341—Social Welfare Policy I, 3 Cr.
This course will provide an overview of
the history of American social welfare programs, the assessment of
socio-economic attitudes that underlie policies related to social and economic
justice, and the process of governmental policy making. Students will be
introduced to social policy analysis. Special emphasis will be placed on
poverty, welfare programs, and welfare reform. An overview of current social
policy associated with economic support, housing, food, and immigration will be
provided. Prerequisite: POSC 120 or 121, admission to the social work program.
360—Interpersonal Violence, 3 Cr.
This course will provide
an overview of common forms of interpersonal violence (sexual assault,
relationship violence, stalking, sexual harassment, human trafficking, and
prostitution/pornography). Students analyze the interrelationships and
connections between these and other social problems such as poverty,
homelessness, crime, and substance abuse in the context of a sexist and racist
culture. The impact of interpersonal violence on special populations (LGBT, the
elderly, persons with disabilities) will be examined. Throughout the course
students will have the opportunity to learn about community resources and
agencies that work to combat this type of violence. Prerequisite: 210 or PSYC
100 or 171 or SOCL 125.
366—Community Based Mental Health
Services, 3 Cr.
workers and other helping professionals perform critical roles in mental health
treatment teams, community support programs, and as advocates for mental health
issues. This course provides an introduction to the community based mental
health care delivery system. The strengths perspective is stressed with an
emphasis on biopsychosocial aspects of mental health, social constructionist perspective
of mental illness, and generalist practice. Psychological diagnosis for common
mental illness is introduced for the purpose of working in interdisciplinary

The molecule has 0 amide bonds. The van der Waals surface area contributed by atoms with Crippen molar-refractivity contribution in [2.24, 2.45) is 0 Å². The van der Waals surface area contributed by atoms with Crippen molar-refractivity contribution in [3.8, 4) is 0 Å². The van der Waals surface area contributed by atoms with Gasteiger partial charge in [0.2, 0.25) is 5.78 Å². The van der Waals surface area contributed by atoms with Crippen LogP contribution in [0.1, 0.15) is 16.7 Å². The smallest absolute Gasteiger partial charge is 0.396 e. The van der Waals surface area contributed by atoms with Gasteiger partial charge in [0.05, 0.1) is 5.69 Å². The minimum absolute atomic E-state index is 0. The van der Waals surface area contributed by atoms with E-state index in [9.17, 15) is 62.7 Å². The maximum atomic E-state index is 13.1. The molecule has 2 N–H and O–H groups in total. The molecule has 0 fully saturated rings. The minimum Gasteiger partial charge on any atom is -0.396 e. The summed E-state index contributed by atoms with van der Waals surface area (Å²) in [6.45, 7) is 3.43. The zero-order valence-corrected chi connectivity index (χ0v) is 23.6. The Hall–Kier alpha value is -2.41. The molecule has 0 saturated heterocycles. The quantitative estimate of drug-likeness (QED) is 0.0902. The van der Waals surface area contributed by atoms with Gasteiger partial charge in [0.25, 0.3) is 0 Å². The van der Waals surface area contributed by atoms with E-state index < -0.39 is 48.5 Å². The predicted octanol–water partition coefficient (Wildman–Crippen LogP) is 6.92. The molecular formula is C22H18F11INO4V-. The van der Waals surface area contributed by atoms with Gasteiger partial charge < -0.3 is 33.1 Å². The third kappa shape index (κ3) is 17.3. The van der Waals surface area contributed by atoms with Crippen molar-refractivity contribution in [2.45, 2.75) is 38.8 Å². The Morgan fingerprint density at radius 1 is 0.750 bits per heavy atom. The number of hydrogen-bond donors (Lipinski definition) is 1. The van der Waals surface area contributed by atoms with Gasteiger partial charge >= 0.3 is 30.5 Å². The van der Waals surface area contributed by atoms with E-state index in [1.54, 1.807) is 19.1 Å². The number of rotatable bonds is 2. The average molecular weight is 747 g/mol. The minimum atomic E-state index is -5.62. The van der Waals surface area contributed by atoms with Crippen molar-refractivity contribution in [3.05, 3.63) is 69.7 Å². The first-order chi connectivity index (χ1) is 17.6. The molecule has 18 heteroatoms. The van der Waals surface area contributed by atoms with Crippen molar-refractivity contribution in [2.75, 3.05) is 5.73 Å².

teams and in supportive roles with families. Evidence-based, best practice
approaches are reviewed. Prerequisite: 210 or SOCL 210; PSYC 171; SOCL 125.
Restricted to students with sophomore standing or higher. (Equivalent to SOCL
421—Social Work Practice II: Groups
and Communities, 3 Cr.
course will further develop the knowledge and skills of generalist social work
practice by applying the planned change process to groups and communities.
Students will learn alternative intervention strategies with populations at risk,
and examine ethical conflicts in work with groups and communities.
Prerequisites: 280, 321, 431; admission to the social work program.
431—Human Behavior in the Social
Environment II, 3 Cr.
This course focuses on the theory and
knowledge needed to understand human interaction in the social environment from
a social systems perspective, including groups, communities, and organizations.
Emphasis will be placed on viewing human behavior and social problems as
multi-causal and involving intervention with multi-person client systems
utilizing the generalist approach to social work practice. Students will
develop an understanding of how human diversity impacts the functioning of
families, groups, communities, and organizations with particular focus on race,
ethnicity, gender, and sexual orientation. Prerequisites: 331; admission to the
social work program.
441—Social Welfare Policy II, 3 Cr.
This course presents an overview of the
development, implementation, and effectiveness of current policies and programs
associated with aging, health, mental health, and disabilities and implications
for social work practice. The impact of these social policies and programs on
the well being of racial and ethnic groups and populations at risk will be